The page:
08/07/2014 06:24 pm ET Updated Oct 07, 2014

What Hamas and ISIS Have In Common

In the most disturbing development in the bloody saga of Iraq yet, the militant group ISIS has taken over a crucial dam which could cause a humanitarian crisis of disastrous proportions for religious minorities in the region. At the same time, Hamas is refusing to disarm and has called upon Palestinian negotiators to reject extending the 72 hour ceasefire agreed upon with Israel in the Gaza conflict.

While the world's first concern is, and should be, humanitarian, it also needs to pay close attention to a key aspect of both these terrorist organizations that could escalate the crisis in the Middle East beyond measure and quite possibly bring the region to the brink of destruction.

That aspect is the fact that ISIS is not just looking to spread terror and wipe out Shiite Muslims, Christians, and the Kurdish Yazidis, but to take over Iraq. No longer content to control scattered tribal areas, the group wants to create an actual Islamic state (which is also their name) based on fundamentalist principles. Such a bid for nationhood is what makes ISIS so incredibly dangerous. In the event that ISIS was to succeed, it would be able to institutionalize terrorism in a way that we have not seen so far (despite the tacit support given Al Qaeda and other groups by autocratic Arab governments in the past).

It is this dubious goal that Hamas shares with ISIS and which makes the former just as dangerous. While Hamas' goal is ostensibly to establish an autonomous state for Palestinians which is free of intimidation and interference from Israel, it's real aim is to consolidate its own power within that state and use it to spread terror in the region as well as internationally. Hamas' stated target may only be Israel, but that is deliberately misleading. As the actions of ISIS, which kills Muslims just as indiscriminately as it kills non-Muslims, demonstrate, the philosophy of terrorism knows no loyalty to anything or anyone but itself.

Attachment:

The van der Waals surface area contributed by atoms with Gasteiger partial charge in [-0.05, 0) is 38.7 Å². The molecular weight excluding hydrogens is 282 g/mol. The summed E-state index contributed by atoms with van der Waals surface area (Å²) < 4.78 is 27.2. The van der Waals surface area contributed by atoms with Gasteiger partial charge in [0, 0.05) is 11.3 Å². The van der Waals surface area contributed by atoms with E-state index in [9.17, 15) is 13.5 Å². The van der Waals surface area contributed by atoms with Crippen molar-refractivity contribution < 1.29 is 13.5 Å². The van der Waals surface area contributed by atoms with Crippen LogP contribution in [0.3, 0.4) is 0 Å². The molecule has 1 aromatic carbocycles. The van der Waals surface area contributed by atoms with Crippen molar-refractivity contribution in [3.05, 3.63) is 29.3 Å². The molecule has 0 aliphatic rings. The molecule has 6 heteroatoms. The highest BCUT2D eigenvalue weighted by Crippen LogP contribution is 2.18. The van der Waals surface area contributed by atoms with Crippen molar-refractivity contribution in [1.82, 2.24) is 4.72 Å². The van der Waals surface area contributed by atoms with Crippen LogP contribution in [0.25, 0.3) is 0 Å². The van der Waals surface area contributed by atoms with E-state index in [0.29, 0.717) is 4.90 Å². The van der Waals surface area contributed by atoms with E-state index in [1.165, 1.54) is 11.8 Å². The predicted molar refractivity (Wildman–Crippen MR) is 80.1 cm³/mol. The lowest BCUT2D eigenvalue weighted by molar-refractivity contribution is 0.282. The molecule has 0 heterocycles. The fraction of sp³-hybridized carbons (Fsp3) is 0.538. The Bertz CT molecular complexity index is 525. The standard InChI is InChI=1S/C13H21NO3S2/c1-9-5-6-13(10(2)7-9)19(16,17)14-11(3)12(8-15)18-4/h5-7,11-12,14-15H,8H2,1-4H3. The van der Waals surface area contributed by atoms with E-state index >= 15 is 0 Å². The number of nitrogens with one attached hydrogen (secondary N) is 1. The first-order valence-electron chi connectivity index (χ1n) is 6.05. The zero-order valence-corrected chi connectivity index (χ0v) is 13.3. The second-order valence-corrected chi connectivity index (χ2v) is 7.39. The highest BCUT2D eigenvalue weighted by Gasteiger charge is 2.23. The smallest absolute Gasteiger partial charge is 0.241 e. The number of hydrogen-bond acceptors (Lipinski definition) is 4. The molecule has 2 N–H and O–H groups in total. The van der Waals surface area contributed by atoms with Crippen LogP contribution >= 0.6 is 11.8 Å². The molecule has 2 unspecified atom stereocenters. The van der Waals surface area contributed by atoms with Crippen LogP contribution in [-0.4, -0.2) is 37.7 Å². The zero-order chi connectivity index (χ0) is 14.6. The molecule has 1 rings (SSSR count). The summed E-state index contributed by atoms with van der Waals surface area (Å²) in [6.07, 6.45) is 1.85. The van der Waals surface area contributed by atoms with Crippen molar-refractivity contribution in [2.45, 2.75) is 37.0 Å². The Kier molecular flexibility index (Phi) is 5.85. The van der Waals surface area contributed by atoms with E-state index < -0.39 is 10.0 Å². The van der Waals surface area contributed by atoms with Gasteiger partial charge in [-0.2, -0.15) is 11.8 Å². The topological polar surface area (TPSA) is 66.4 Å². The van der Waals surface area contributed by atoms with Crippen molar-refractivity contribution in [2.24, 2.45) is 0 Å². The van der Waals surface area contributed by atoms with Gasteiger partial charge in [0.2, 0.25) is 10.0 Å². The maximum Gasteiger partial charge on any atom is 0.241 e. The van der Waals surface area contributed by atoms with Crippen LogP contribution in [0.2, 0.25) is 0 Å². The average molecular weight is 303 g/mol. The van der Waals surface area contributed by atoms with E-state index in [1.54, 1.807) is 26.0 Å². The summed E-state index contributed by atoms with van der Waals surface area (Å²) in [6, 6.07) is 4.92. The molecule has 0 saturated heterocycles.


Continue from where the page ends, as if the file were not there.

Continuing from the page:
The Palestinian people deserve peace and autonomy but they will get neither under Hamas, which is why Israel, the United States, and even moderate Arab nations are loathe to let the group remain in place and why they see the absolute need for disarmament. Even as Israel comes off a month long military campaign against Hamas in Gaza and the U.S. begins a bombing campaign against ISIS, it is important to recognize why these campaigns are so important and why they are being waged.

As long as terror groups like Hamas and ISIS remain in business, there cannot be lasting peace in the Middle East. Every conflict carries a humanitarian cost, but if we don't intervene to destroy terrorism before it attains nationhood, the resulting humanitarian cost will be unimaginable -- as we are already witnessing in Iraq.

Sanjay Sanghoee is a political and business commentator. He is also the author of two thriller novels. Please visit his website at and follow him on Twitter @sanghoee.